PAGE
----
Weather computer zooms in

Weather computer zooms in

NWS' Louis W. Uccellini says accurate long-range forecasts are limited to about 14 days.

NWS' new IBM RS/6000 forecasts on a scale of a few hundred square miles

By Patricia Daukantas

GCN Staff

A week after a surprise Jan. 25 snowstorm blanketed the East Coast, National Weather Service scientists were still conducting post-mortem simulations on their just-installed IBM RS/6000 Scalable Parallel supercomputer.

The National Centers for Environmental Prediction in Camp Springs, Md., studied carefully how the supercomputer's models had belatedly predicted the path of the low-pressure storm but missed on the precipitation forecast, NCEP director Louis W. Uccellini said.

The 768-processor SP, which last year was ranked as the world's 26th-fastest supercomputer [GCN, Nov. 22, 1999, Page 1], will run numerical weather modeling programs on which meteorologists across the country base their daily forecasts for television, radio and newspapers.

Later this year, the weather service will more than double the number of processors, taking the SP higher in the elite ranks of ultrafast computers.

Weather models running on previous supercomputers have predicted weather features roughly the size of New Jersey, which is 7,836 square miles. The new machine can run more complex codes that anticipate weather patterns on the scale of individual counties, or a few hundred square miles.

Smaller grids

Until last month, NCEP's production weather forecasting simulations used a horizontal grid size of 32 kilometers for regional models and 95 kilometers for global models.

Starting Jan. 24, NCEP scientists began running a global-model code with 70-kilometer horizontal resolution on the new SP, Uccellini said. Coincidentally, a powerful winter storm was brewing over the Southeast, and the new code's first prediction was that the storm's northward track would fall farther west than in earlier estimates.

By late spring or early summer, NCEP meteorologists will start using a regional model with 22-kilometer horizontal resolution, Uccellini said. By the end of next year, the models will handle horizontal grid sizes of 10 kilometers on the regional scale and 50 kilometers on the global scale.

Also by next year, the models will have finer vertical resolution, which will give aviators better turbulence forecasts, Uccellini said.

The regional models now divide the atmosphere into 45 levels up to an altitude of 22 kilometers. By next year, the code should handle 70 vertical levels.

NWS this year will start issuing seven-day weather forecasts, and within five years the seven-day forecasts will be as accurate as today's five-day forecasts, Uccellini said. The SP is not designed for six-month to one-year climate-change predictions.

'The numerical forecast gives us the data,' Uccellini said. 'We can then make specific forecasts for individual cities and get them out not only to the local forecast offices but also the private sector and the media.'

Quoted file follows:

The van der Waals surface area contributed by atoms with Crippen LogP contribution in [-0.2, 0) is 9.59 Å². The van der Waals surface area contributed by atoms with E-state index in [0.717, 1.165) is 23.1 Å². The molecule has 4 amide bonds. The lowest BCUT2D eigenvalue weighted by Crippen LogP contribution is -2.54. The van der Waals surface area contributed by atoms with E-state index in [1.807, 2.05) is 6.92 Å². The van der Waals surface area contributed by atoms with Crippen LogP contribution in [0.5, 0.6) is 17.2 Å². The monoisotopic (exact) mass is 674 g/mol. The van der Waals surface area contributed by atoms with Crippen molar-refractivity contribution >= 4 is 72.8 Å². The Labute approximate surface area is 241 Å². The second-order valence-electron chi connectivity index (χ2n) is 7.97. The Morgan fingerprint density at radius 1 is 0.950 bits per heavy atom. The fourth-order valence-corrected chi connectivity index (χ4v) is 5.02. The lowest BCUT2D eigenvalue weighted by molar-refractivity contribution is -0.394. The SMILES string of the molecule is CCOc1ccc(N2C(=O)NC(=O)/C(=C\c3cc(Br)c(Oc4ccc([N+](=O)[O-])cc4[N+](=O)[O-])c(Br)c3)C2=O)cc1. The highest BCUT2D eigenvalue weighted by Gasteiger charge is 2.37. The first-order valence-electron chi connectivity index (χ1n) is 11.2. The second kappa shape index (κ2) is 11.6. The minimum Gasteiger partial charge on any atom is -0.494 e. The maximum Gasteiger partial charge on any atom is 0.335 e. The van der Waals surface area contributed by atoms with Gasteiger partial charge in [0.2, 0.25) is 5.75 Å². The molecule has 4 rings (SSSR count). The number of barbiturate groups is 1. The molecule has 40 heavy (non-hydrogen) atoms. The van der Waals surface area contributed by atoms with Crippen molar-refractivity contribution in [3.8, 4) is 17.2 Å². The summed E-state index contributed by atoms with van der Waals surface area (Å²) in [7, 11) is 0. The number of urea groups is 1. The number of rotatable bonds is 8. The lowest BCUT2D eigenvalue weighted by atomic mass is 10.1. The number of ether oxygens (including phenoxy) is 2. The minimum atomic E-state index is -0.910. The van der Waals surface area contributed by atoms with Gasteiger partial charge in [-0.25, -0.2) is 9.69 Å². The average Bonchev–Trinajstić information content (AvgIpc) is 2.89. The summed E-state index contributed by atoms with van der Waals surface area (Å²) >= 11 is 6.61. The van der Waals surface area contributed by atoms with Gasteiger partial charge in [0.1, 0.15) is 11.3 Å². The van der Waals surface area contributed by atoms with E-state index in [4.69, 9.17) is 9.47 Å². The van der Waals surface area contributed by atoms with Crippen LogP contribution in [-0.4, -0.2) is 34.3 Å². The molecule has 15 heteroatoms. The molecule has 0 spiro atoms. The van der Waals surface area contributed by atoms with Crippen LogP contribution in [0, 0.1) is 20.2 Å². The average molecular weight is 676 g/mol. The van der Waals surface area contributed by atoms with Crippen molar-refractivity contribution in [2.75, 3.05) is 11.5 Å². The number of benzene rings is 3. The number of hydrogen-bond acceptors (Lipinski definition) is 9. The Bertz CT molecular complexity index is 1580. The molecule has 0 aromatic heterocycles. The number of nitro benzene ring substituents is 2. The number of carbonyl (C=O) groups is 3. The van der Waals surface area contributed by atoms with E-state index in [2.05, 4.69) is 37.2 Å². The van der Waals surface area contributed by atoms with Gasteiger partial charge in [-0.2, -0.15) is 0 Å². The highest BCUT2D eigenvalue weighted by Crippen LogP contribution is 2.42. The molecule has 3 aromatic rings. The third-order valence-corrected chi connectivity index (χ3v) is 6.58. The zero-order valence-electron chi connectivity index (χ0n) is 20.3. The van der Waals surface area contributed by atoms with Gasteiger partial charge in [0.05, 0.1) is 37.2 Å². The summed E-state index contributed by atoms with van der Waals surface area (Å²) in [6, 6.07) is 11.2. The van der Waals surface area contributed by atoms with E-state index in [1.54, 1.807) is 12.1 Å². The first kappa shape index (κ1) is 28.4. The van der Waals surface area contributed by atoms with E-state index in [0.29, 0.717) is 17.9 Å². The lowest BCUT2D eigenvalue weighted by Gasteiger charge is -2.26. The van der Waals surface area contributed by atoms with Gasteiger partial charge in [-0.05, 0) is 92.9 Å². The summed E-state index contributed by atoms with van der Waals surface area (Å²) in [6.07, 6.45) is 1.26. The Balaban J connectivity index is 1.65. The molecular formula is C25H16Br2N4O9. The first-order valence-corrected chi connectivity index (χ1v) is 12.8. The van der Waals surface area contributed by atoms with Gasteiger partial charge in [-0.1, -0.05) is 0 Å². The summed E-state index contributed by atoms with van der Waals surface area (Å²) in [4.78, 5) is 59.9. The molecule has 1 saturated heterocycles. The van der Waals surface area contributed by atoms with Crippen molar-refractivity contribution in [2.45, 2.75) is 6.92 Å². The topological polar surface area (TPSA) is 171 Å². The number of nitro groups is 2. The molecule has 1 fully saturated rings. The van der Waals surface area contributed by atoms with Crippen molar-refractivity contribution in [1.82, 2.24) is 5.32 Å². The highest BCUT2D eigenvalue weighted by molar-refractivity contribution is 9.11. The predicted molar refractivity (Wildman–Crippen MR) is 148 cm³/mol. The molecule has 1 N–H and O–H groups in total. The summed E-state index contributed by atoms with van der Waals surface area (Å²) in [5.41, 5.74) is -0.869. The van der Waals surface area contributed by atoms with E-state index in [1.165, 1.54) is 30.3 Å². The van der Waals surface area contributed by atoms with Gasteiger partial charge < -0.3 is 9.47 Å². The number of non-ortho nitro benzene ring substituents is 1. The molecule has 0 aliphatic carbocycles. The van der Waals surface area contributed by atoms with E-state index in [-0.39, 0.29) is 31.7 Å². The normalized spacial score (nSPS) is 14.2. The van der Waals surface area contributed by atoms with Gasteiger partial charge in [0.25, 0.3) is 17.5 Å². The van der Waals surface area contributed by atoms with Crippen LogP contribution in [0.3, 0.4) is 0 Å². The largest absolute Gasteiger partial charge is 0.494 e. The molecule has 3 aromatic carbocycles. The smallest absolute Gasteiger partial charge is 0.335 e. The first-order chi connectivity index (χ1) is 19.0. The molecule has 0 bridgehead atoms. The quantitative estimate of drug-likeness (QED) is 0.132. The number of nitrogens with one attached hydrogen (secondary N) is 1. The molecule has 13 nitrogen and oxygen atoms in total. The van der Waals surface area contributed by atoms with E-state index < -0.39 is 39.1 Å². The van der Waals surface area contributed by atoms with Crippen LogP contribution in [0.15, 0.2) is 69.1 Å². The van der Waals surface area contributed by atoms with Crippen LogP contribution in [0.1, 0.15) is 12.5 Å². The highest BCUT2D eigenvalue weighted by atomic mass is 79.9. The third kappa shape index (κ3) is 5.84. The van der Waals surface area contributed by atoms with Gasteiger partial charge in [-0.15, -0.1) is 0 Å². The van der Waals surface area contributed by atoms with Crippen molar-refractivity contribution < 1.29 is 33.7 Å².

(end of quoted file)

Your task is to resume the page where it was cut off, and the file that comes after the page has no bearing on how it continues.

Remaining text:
Weather forecasts are theoretically limited to about 14 days in advance, Uccellini said, because during that time tiny errors within the model's initial state grow large enough to render predictions useless.

Last fall IBM Corp. installed the machine at the Commerce Department's Census Bureau Computer Center in Bowie, Md. NWS meteorologists watched to see whether the SP hardware and software ran stably before they declared the system operational on Jan. 18, Uccellini said.

During the shakedown, NWS made the system's data available to a wide community of meteorologists for independent review. The declaration that the SP is operational means that the forecast-generating software cannot be changed without following protocols for informing the community.

NCEP is leasing the SP for $35 million. When the lease runs out in 2002, the weather service hopes to replace it with something even more powerful, NWS director John Kelly Jr. said.

'Our challenge has been to keep the computational assets up with the data that's out there,' Kelly said, referring to the growing amount of information from remote-sensing satellites.

The SP, which has a theoretical peak speed of 690 billion floating-point operations per second, replaced a Cray C90 that was damaged by fire Sept. 27, just before deployment of the IBM hardware.

A year ago, NWS negotiated agreements with the Air Force and the United Kingdom Meteorological Office to assist it with weather forecasts in the event of computer outages, Kelly said.

'The fire taught us the importance of backup procedures,' he said.

NCEP's expansion plans call for upgrading the SP to 2,048 processors in September. That will boost theoretical peak speed to 2.5 TFLOPS'in the same ballpark as the Energy Department's largest classified supercomputers.

Kelly cautioned, however, that even the biggest computers won't always give entirely accurate forecasts. 'None of us has a 100 percent understanding of the weather,' he said.

Meteorologists have long been in the vanguard of supercomputing, as only powerful computers can solve the complex mathematical equations that simulate the Earth's atmosphere and produce forecasts before they become outdated.

Currently the Naval Oceanographic Office, the U.K. Meteorological Office, the Deutscher Wetterdienst in Germany and NASA's Goddard Space Flight Center have weather research supercomputers listed ahead of the NCEP machine among the world's top 500.

Uccellini said the new system is big and fast enough to run additional meteorological simulations along with the operational forecasts delivered to NWS customers.

'We had completely filled up the old computer with operational runs,' he said.


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